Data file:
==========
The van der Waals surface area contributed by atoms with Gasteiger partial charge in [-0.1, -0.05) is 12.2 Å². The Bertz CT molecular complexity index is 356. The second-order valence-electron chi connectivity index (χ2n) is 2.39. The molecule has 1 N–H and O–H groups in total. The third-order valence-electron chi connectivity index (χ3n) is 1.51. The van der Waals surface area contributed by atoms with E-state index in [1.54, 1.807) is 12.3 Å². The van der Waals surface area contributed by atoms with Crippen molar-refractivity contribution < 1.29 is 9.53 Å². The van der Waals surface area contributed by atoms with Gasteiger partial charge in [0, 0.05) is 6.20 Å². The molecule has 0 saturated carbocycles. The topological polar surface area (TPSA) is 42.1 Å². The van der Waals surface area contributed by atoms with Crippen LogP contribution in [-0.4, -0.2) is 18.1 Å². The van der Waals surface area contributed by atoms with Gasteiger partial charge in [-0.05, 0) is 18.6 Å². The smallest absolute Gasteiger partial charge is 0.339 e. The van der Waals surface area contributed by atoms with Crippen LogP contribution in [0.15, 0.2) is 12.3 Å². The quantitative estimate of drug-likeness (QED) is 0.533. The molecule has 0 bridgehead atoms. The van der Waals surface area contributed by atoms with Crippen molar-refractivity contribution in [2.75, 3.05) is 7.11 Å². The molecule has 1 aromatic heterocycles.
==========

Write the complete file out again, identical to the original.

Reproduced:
The van der Waals surface area contributed by atoms with Gasteiger partial charge in [-0.1, -0.05) is 12.2 Å². The Bertz CT molecular complexity index is 356. The second-order valence-electron chi connectivity index (χ2n) is 2.39. The molecule has 1 N–H and O–H groups in total. The third-order valence-electron chi connectivity index (χ3n) is 1.51. The van der Waals surface area contributed by atoms with E-state index in [1.54, 1.807) is 12.3 Å². The van der Waals surface area contributed by atoms with Crippen molar-refractivity contribution < 1.29 is 9.53 Å². The van der Waals surface area contributed by atoms with Gasteiger partial charge in [0, 0.05) is 6.20 Å². The molecule has 0 saturated carbocycles. The topological polar surface area (TPSA) is 42.1 Å². The van der Waals surface area contributed by atoms with Crippen LogP contribution in [-0.4, -0.2) is 18.1 Å². The van der Waals surface area contributed by atoms with Gasteiger partial charge in [-0.05, 0) is 18.6 Å². The smallest absolute Gasteiger partial charge is 0.339 e. The van der Waals surface area contributed by atoms with Crippen LogP contribution in [0.15, 0.2) is 12.3 Å². The quantitative estimate of drug-likeness (QED) is 0.533. The molecule has 0 bridgehead atoms. The van der Waals surface area contributed by atoms with Crippen molar-refractivity contribution in [2.75, 3.05) is 7.11 Å². The molecule has 1 aromatic heterocycles.